A lot of newspaper readers just scan the headlines quickly and choose only a few stories to read, even on the front page. Newspapers are often accused of tabloidish, exaggerated headlines. But sometimes, they do the opposite, with duller headlines that seem designed not to inform -- or offend.
The front page of Tuesday's Washington Post carried the headline "Va. driver had record of DUIs before fatal crash." Here's what it could have said: "Illegal alien had record of DUIs before fatal Sunday morning crash killed nun." The Post also bland-ified the headline inside the paper: "Driver had DUI record before fatal crash in Va." The caption for Carlos Montano on page A-12 also avoided his illegal status: "Carlos Montano, 23, is charged in the crash."
The story itself by Jennifer Buske and Paul Duggan didn't avoid the issue, so why would the headline writers try to dull down the story? It began:
An alleged drunk driver involved in a crash Sunday morning that killed a Catholic nun in Prince William County and left two other nuns gravely injured has a record of numerous motor vehicle violations in recent years, including two drunken-driving cases for which he served 20 days in jail, according to authorities and court records.
The suspect, Carlos A. Martinelly Montano, 23, an illegal immigrant from Bolivia, was also detained by U.S. Immigration and Customs Enforcement after a drunken-driving arrest in 2008. Montano was released on his own recognizance pending a deportation hearing, which has yet to occur because of a backlog, said ICE spokeswoman Cori Bassett.
Montano "has reported as required on a monthly basis to ICE" while awaiting the hearing, Bassett said. Gang members and other violent criminals are often jailed to await deportation hearings, but two drunken-driving arrests "aren't enough to warrant detention," said an immigration official, speaking on the condition of anonymity because the case against Montano is pending.
Prince William Commonwealth's Attorney Paul B. Ebert voiced anger about the case in an interview Monday.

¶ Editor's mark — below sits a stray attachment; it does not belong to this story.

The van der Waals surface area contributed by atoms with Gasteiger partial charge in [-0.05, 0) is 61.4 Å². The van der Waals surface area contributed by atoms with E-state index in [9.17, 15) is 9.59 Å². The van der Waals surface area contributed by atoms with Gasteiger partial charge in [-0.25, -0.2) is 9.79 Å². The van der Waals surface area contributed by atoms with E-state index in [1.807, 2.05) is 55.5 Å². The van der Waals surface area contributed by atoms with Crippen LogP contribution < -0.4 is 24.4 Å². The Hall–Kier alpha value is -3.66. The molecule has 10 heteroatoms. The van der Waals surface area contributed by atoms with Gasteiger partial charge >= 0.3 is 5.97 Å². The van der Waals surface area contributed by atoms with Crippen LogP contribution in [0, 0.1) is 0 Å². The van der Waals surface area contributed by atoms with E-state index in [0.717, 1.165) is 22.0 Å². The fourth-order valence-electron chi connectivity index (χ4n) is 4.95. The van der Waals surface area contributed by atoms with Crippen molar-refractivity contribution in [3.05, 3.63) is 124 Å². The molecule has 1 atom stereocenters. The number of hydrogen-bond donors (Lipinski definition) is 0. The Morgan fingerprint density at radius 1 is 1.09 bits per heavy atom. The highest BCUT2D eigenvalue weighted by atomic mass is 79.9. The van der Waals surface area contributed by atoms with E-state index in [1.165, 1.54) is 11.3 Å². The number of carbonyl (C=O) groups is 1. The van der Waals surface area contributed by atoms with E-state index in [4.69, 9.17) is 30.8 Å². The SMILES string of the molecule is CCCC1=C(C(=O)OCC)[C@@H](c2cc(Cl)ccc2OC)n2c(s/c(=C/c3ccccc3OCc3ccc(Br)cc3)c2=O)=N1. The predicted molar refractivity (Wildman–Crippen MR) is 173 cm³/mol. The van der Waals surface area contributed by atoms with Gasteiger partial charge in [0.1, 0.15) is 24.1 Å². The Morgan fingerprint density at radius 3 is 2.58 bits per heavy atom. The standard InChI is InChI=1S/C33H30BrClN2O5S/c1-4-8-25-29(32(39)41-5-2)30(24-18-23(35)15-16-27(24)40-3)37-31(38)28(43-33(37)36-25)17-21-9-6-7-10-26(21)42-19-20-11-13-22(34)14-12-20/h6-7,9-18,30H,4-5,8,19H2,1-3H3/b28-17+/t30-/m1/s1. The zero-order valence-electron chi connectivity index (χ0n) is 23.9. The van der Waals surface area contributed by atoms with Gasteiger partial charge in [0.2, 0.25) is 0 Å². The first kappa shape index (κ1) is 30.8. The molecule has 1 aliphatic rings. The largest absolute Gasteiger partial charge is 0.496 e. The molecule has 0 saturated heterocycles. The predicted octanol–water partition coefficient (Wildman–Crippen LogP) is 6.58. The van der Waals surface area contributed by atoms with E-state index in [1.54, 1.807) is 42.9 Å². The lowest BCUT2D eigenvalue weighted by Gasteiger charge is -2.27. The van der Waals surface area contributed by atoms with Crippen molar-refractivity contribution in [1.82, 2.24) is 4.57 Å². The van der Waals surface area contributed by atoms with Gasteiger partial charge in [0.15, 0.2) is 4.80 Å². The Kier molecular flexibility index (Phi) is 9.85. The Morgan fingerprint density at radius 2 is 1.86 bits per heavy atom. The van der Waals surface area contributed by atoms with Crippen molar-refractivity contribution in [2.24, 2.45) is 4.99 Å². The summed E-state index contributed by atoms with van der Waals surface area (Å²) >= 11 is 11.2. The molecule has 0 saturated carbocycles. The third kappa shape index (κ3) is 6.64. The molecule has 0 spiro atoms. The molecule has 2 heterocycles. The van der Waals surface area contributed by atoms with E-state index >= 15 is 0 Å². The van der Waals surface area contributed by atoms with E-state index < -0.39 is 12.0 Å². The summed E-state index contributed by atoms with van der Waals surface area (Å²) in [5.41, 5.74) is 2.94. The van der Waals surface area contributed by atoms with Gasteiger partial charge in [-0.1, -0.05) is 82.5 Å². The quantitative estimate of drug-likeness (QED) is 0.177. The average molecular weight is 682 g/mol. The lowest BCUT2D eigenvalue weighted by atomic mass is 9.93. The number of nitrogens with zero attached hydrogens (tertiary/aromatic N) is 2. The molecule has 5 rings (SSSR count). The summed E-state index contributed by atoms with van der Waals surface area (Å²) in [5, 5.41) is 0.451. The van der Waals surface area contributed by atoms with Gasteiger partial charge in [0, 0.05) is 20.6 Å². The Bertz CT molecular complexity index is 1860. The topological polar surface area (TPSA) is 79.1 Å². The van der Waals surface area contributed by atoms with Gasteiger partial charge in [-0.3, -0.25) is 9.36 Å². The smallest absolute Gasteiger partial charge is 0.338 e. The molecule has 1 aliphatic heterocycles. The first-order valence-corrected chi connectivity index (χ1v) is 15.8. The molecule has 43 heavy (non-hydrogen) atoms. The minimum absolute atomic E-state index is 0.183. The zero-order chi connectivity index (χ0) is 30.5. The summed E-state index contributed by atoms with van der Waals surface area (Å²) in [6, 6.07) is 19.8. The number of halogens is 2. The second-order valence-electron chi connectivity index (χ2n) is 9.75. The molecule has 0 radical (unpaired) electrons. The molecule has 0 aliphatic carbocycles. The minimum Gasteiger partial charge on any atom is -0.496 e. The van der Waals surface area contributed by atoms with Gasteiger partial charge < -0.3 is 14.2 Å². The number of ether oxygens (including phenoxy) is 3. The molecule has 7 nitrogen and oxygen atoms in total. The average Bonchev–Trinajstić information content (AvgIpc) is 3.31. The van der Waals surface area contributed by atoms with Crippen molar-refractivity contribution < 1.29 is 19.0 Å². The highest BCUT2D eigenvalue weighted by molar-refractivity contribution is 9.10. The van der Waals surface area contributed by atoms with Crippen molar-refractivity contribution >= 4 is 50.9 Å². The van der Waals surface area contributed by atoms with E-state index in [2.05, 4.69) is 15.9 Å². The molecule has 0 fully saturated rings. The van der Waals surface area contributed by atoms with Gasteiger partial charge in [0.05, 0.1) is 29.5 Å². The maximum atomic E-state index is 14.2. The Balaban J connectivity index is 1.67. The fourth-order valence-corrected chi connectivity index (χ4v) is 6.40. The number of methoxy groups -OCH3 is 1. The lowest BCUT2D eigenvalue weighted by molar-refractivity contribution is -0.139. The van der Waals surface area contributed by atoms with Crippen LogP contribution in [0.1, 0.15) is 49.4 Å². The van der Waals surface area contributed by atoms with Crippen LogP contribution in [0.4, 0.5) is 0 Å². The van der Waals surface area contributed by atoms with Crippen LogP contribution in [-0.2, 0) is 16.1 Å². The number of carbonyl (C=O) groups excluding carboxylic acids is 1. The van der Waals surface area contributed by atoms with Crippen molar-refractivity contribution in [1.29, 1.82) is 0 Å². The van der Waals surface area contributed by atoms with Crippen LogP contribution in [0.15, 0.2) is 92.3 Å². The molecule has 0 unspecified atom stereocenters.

"He's thumbed his nose at the laws of the Commonwealth of Virginia for years," Ebert said of Montano. "He continued to drive, even though his privilege had been revoked and he didn't have the right to drive. And he continued to drive drunk, which led to this horrible, horrible situation."
Montano was intoxicated when the 1997 Subaru Outback he was driving in the Bristow area struck a guardrail on Bristow Road near Wright Lane shortly before 8:30 a.m. Sunday, police said. The Outback, traveling north, spun out of control and careered into the southbound lanes, colliding head-on with the nuns' 2003 Toyota Corolla.
Sister Denise Mosier, 66, a former missionary in Africa who was riding in the back seat, was killed. The driver, Sister Connie Ruth Lupton, 75, and the front-seat passenger, Sister Charlotte Lange, 70, were in critical condition Monday at Inova Fairfax Hospital, said Sister Glenna Smith, a spokeswoman for the Benedictine Sisters of Virginia, the nuns' order.
Police did not say whether Lange and Lupton were wearing seat belts, but Mosier apparently was not wearing one.
Mosier, Lupton and Lange, residents of the Saint Benedict convent in Richmond, were on their way to a five-day religious retreat at the Benedictine Sisters monastery in Prince William [County]. As for the injured nuns' prognosis, Smith said: "We don't know yet. They're in the trauma unit on ventilators, the two of them. They're being kept sedated."
The lobbyists for amnesty for illegal aliens often insist that these immigrants are not "criminals," but why then would "objective" reporters or editors downplay their immigration status when they end up killing people -- especially when they plow into a car full of nuns?
Political correctness -- and perhaps the unwillingness to grant any talking points to conservative talk show hosts or bloggers -- overwhelmed the Post's simple task of fully informing readers on this story.